Yevamot 24: A Great P'shat

By: Rabbi Jay Kelman |

All great pieces of literature can be understood on multiple levels, over multiple time periods, and by a variety of cultures. There is no greater piece of literature than the Bible: "Turn it and turn it, as all is in it" (Avot 5:22). We read, reread, and then read it again as we seek to deepen our understanding of this wonderful text. We begin our study of Torah by seeking to understand its p'shat. "Ein hamikra yotze midei p'shuto (Yevamot 24a), the text never loses its plain meaning", is a most fundamental principle of Biblical interpretation[1].

As crucial as p'shat is to our proper understanding of the text, it is not enough. We must not only read and reread the Torah; we must learn how to 'read between the lines', what in rabbinical literature is called derash, the seeking of additional layers of meaning hidden within the text. These additional layers of interpretation form the basis of Talmudic discussion, and are the bread and butter of Jewish law, little of which is spelled out in the text. One example will suffice for now.

While the Torah tells us to guard the Shabbat, it never tells us what such guarding might entail. Based on the proximity of the laws of Shabbat to the construction of the Mishkan, our Sages derived that it is those activities necessary in the construction of the Mishkan[2]--numbering 39--which are forbidden on Shabbat (Shabbat 49b). Furthermore, the "juxtaposition" of shamor and zachor, the obligations to guard and remember the Shabbat--which our tradition teaches was said by G-d in one utterance (Rosh Hashanah 27a)--teaches that all who are obligated to keep Shabbat are obligated to remember it (Brachot 20b). As the mitzvah of zachor[3] is the basis of the obligation to recite kiddush, the concurrent utterance of zachor and shamor teach that a women's obligation in kiddush is the same as a man's.

Reading between the lines takes a lifetime to master, and different Sages read those 'in-between spaces' differently. The most widely accepted tools to help read between the lines are the 13 hermeneutical principles of Rabbi Yishmael (which ironically does not include s'mochim, the technique used for deriving the melachot of Shabbat). So important are these derashot that Rabbi Cahana noted, "By the time I was eighteen years old, I had studied the entire Talmud, yet I did not know that ein hamkira yotze midei pshuto[4] until today" (Shabbat 63a).

Every rule has an exception, and so it is by p'shat. "And the firstborn son shall bear the name of his dead brother, so that his name shall not be erased from Israel" (Devarim 25:6). The Torah quite clearly spells out that the purpose of yibum is to perpetuate the name of the deceased. Thus, it makes perfect sense that the Torah commands that the firstborn [male] child of the couple married through yibum shall bear the name of his uncle, a most fitting memorial to his father's deceased brother. There is, however, one problem. Despite what the p'shat of the Chumash teaches, our Sages assert that the mother and father can give the baby any name they like. We follow only the derash of this verse, that the "firstborn" refers to the oldest of the surviving brothers of the deceased, who should be the one to do yibum (Yevamot 24a).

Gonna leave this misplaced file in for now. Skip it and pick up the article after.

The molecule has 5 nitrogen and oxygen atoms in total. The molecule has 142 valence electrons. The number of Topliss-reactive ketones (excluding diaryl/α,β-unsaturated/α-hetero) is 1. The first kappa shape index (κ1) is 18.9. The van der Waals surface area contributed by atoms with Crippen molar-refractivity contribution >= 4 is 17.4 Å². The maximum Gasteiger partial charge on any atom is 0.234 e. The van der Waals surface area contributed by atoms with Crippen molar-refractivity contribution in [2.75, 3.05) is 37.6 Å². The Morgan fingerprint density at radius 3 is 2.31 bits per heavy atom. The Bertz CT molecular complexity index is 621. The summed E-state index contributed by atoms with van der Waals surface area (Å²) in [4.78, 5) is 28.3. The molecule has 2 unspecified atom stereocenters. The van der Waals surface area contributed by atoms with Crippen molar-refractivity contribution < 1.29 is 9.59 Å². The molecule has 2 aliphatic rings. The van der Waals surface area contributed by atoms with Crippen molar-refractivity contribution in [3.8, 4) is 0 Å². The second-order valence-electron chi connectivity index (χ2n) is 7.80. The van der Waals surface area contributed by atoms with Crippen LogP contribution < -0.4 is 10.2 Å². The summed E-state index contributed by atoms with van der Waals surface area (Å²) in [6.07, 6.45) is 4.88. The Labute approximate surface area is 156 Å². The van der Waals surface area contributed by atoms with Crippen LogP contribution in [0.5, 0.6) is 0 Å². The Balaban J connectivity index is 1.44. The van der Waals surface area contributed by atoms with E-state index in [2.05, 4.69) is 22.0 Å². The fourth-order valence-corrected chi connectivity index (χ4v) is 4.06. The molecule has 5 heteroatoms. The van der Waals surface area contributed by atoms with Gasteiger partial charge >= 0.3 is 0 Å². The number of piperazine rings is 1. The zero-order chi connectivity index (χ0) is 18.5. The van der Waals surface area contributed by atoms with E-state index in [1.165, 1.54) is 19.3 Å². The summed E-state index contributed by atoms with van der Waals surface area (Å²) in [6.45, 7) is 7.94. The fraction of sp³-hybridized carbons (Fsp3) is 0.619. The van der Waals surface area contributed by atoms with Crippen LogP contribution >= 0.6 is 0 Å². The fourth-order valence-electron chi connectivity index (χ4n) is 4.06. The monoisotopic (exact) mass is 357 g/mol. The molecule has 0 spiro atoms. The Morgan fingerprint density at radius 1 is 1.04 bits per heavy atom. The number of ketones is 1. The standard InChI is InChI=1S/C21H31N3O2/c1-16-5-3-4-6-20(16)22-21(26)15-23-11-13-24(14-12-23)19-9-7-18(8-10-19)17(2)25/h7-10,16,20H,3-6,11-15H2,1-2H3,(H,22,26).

Why the p'shat is ignored in this instance is left unexplained. Perhaps the following is a worthwhile approach: Given the option of chalitzah, yibum is a tremendous display of respect to the deceased. And it is the eldest brother--especially in Biblical times--who is expected to take on this responsibility[5]. But just as it would be unbecoming for a young couple marrying after the death of a spouse to observe the Yahrzeit of the first spouse, so is the case by yibum. Naming a child after the first husband is an extra reminder of the death of the first husband, and serves little purpose. Others can always name their children after the deceased. When it comes to sensitivity towards others, even the p'shat of the Biblical text may at times be ignored[6].


[1] The exact meaning of the term p'shat is not easily translatable, and is not to be confused with the literal meaning of the text. Often, the literal meaning is far removed from p'shat, though often p'shatis exactly that. Rashi will often note p'shuto k'masmao, that the p'shat is the literal meaning of the text, something that indicates that another interpretation was possible and that often, p'shuto is not k'mashmao.

[2] There is a most interesting debate as to whether we derive the 39 prohibited activities, melachot, from the construction of the Mishkan or from the operation of the Mishkan. While there is little practical difference between these views, they represent differing perspectives on the melachot. The construction of the Mishkan did not override Shabbat, while its operation continued as usual on Shabbat.

[3] While zachor literally translates as "remember", in Biblical Hebrew, the word zachor means "to mention"; hence, the obligation to recite kiddush (Pesachim 106a). "Remembering" Amalek (Devarim 25:17) requires the recitation of biblical text. The best way to remember something is by saying it aloud.

[4] Many today follow this "original" approach, often ignoring the p'shuto shel mikra. One of the exciting developments of "Torah Eretz Yisrael" is the refocus on p'shat as a crucial tool in our understanding of Torah.
 

[5] If the eldest refuses, then the younger brothers are asked to do yibum. If they too refuse, we insist the eldest either do yibum or chalitzah.

[6] A similar notion exists where when dealing with a sotah (see Bamidbar, chapter 5); we erase portions of the Torah to try and bring peace to a home (Shabbat 116a).